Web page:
DKIM stands for DomainKeys Identified Mail. It is used to sign different header fields and body of an email in order to authenticate the sending domain and prevent message modification during transit.
It achieves this by using asymmetric cryptography which consists of public and private keys. The private key is private to the sender’s domain and used to sign the emails. The public key is published in the sender’s DNS so it can be retrieved by anyone receiving messages from the sender.
In essence, when an email is composed, its headers and body are signed using the private key of the sender to create a digital signature, which is also sent as a header field along with the email. On the receiver’s side (if DKIM enabled), the server retrieves the public key and verifies if the email was indeed signed by the sending domain. If the signature is successfully validated that proves that the sending domain sent the message and also that the headers and body of the message have not been modified during transmission.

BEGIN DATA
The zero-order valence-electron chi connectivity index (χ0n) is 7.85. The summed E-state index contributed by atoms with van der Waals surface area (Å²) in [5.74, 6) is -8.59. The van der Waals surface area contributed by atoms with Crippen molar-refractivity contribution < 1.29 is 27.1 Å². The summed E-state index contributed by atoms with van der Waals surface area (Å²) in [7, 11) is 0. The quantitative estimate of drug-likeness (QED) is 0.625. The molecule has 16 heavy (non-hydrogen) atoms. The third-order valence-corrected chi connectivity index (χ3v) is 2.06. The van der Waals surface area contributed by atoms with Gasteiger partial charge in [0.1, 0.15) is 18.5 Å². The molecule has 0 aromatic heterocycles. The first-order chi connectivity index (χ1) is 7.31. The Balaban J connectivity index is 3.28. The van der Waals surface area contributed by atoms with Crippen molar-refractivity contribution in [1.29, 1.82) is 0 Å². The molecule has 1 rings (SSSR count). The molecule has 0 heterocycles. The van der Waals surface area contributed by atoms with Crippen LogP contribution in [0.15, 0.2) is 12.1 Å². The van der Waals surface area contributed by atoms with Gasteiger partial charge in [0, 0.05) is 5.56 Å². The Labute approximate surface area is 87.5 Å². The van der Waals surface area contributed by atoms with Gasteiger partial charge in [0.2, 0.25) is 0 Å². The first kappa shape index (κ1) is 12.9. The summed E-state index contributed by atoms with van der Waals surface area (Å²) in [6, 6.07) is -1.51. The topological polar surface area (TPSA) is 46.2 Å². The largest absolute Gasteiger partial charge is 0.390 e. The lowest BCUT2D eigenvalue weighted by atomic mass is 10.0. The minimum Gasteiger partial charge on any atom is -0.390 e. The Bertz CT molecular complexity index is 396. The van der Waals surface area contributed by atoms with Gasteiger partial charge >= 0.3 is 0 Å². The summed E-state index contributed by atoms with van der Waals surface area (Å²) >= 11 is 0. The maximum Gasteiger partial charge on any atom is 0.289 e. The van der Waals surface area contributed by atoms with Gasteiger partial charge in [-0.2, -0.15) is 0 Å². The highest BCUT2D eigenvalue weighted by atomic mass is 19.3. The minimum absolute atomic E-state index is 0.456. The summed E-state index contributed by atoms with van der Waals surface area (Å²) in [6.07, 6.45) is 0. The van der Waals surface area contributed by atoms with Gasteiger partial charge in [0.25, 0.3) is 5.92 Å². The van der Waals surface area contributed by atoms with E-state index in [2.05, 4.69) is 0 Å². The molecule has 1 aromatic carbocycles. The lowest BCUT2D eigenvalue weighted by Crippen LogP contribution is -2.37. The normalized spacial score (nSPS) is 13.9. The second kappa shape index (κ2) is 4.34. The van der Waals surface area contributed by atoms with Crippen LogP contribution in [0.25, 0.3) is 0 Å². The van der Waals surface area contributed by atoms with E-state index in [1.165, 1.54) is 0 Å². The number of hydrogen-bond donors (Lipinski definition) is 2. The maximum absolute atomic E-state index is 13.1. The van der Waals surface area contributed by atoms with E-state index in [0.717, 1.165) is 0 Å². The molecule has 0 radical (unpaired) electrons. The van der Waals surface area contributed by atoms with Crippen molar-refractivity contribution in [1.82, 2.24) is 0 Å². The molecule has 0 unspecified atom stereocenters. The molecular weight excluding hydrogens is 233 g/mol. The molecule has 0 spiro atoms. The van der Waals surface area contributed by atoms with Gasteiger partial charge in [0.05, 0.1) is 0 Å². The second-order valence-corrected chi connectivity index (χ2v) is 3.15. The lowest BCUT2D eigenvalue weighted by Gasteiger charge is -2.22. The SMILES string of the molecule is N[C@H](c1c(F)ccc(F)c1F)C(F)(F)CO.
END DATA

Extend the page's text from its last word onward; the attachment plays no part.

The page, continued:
The newest protocol that build upon DKIM is called DMARC. To see why DMARC is needed please click on the button below.
DMARC uses both DKIM and SPF. Click here to learn what SPF is.